Cloning Fingerprints Like A Boss: 101 Edition

Luca Bongiorni
5 min readAug 8, 2019


Few months ago I was testing some TCP & Wiegand based Access Control Systems that also had RFID reading capability and a lovely Fingerprint reader embedded.

Most of my time was spent on hardware security related tasks. However, since I love to mess-up with chemical compounds… I decided to test those Fingerprint Sensors and see which one can be tricked by a cloned version of my finger.

First, let’s have a quick overview of how most of the fingerprint sensors on the market work. (To do that I am using a photo taken from one of the very first academic researches related to fingerprint cloning. The famous paper about Gummy Bear Attack) [1]

These were the first types of

These were the first types of sensors available 20 years ago. Nowadays, the technological advancement increased the number of types:

Since I have no time nor the wish to give you a Lectio-Magistralis in bio-metrics (despite my 30 cum-laude in that course at University :P ), I will leave at the end of the article couple of resources [2][3].

To clone fingerprints exist multiple methods:

  • Gummy Bear Attack
  • Wood Glue + Graphite + PCB Etching
  • Fuming Chamber + Dental Silicon
  • etc.

In our case, I opted for the Portable Fuming Chamber + Dental Silicon. Is the easiest to bring with you around (i.e. Red Team engagement) and doesn’t require long time for the glue to dry nor particular skills (e.g. like etching a PCB).

Materials Needed:

  • Item with the target’s fingerprints: In my case (since it was a PoC) I used a microscope slide.

In a real case scenario I would have taken something with a flat surface with the target’s fingerprints on it. (e.g. a Zippo, glass, mug, etc.)

  • Ciano-acrylic Glue
  • Paper Box
  • USB Cup heater
  • One small metal box
  • Cup of water (optional)
  • Dental Silicon + Activator

Once the target is acquired (i.e. microscope slide or zippo) you have to create a ghetto-style Fuming chamber (like the one used in C.S.I. or any other Forensics Team within LEAs).

To do so, grab a paper box, place inside an USB cup heater (attached to a 2A 10.000mAh battery-pack should work) and place on the top of it the small metal box.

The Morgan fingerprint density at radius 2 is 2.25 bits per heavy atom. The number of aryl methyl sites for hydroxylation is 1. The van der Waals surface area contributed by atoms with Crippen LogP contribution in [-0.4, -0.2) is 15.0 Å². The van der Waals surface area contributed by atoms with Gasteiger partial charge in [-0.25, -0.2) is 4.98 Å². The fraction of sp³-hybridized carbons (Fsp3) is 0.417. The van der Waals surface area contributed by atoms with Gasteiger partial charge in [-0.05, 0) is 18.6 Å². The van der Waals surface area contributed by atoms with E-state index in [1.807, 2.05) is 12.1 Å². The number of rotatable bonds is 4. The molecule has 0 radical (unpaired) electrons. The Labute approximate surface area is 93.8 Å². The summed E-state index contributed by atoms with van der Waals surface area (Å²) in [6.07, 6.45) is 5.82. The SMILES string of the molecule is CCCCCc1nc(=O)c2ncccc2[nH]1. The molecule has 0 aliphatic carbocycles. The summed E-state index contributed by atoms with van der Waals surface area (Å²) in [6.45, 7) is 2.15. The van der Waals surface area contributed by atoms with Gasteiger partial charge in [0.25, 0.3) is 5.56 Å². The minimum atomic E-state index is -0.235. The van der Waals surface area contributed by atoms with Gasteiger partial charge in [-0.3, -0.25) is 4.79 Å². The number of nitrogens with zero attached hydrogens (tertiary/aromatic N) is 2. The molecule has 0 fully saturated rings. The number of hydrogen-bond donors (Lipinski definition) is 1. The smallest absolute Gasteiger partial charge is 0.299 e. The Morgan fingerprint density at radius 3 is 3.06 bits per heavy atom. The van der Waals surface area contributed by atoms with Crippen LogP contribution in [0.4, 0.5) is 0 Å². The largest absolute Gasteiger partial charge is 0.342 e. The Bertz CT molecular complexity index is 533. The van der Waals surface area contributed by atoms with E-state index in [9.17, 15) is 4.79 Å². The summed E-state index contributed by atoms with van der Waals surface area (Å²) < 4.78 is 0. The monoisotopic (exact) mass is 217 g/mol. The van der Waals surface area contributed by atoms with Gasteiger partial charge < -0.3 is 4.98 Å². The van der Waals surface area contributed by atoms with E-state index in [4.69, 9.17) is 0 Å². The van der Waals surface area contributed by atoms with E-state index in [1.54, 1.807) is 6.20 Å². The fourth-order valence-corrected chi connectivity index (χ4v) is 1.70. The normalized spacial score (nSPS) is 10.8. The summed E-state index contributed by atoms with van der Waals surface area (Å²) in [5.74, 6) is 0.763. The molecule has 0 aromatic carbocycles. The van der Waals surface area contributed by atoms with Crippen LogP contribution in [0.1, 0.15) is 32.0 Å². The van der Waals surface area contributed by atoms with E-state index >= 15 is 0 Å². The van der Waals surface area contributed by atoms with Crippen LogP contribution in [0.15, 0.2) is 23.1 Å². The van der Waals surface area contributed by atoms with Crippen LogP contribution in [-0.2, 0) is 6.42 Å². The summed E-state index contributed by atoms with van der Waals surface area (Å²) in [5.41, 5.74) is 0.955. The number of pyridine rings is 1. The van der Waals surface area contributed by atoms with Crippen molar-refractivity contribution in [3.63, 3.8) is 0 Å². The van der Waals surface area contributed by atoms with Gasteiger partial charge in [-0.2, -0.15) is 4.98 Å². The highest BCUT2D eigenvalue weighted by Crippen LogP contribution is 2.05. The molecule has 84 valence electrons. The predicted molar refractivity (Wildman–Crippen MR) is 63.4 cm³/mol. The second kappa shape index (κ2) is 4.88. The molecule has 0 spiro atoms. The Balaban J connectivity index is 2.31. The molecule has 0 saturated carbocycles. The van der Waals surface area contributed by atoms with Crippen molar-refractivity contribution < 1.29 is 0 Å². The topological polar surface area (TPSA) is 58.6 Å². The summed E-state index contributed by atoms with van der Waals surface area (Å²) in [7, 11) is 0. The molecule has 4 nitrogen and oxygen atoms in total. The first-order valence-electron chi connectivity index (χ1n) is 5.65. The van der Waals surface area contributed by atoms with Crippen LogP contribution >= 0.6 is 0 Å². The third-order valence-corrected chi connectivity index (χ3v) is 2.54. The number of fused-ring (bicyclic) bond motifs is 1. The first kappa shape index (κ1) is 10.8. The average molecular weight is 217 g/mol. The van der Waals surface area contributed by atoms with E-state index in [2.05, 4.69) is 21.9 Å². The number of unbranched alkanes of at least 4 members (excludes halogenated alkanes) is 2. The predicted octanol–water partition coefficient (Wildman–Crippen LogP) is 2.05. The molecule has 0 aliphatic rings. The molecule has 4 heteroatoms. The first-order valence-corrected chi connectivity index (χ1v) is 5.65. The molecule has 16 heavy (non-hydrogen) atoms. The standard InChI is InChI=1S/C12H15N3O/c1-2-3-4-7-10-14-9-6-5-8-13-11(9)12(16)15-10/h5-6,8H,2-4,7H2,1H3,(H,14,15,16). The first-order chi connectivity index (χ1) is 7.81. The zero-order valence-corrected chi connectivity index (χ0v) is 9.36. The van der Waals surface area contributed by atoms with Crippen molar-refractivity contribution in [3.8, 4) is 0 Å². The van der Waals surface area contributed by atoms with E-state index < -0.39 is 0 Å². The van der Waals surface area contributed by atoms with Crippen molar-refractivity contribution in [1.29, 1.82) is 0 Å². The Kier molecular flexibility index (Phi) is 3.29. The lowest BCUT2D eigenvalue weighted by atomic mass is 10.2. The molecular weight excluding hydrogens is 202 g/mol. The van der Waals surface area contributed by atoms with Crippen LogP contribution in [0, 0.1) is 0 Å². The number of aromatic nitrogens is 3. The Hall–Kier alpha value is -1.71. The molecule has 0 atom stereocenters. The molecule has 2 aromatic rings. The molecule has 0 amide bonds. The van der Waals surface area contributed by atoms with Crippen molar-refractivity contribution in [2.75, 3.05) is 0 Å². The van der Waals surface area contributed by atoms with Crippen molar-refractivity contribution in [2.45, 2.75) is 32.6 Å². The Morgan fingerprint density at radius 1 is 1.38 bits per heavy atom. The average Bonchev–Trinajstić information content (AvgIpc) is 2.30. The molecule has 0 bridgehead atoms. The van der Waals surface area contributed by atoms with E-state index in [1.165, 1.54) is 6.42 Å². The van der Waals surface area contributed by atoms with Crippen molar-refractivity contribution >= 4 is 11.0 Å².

Then place the target with the fingerprints in the box. Pour a generous amount of glue inside the metal. Turn on the cup heater, close the box and wait 15 minutes.

Note, in case you suspect that the fingerprints are older than 24h, it may be useful adding in the fuming chamber a glass of water which should raise the humidity in the box during the fuming process and thus speed it up.

Once done you will end up with something like this:

The fumes of glue got stuck on the flat surface of the slide, creating a negative version of the target’s fingerprint. Now we just need a compound malleable enough to fill those crests and re-recreate (once solidified) the exact copy of the original fingerprint.

I tried with the wood glue and graphite spray… but didn’t work for two reasons. It takes longer to dry than the dental silicon and it works better with the PCB etching technique.

Subsequently, I decided to use the Dental Silicon + Activator (in my case Bonasil-Light and its Activator Paste).

After following the rigid indications about quantity and seconds of mixing the two components… I have spread it on the target uniformly:

After waiting something like 15 minutes (i.e. way less than the wood glue + graphite spray) I slowly lifted the dental silicon from the slide and Voilà! Fingerprint cloned!

And this is the result:

  1. Middle finger (not authorized) with the cloned fingerprint of the Index (authorized) manages to fool the reader!
  2. As counter-proof, the Index gets in.
  3. As counter-proof that the Middle is not authorized, I try it without the cloned silicon layer.

For now, that’s it. Easy Peasy, isn’t it?
If you have questions, you can reach me at @LucaBongiorni

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[1] “Impact of Artificial “Gummy”Fingers on Fingerprint Systems”,





Luca Bongiorni

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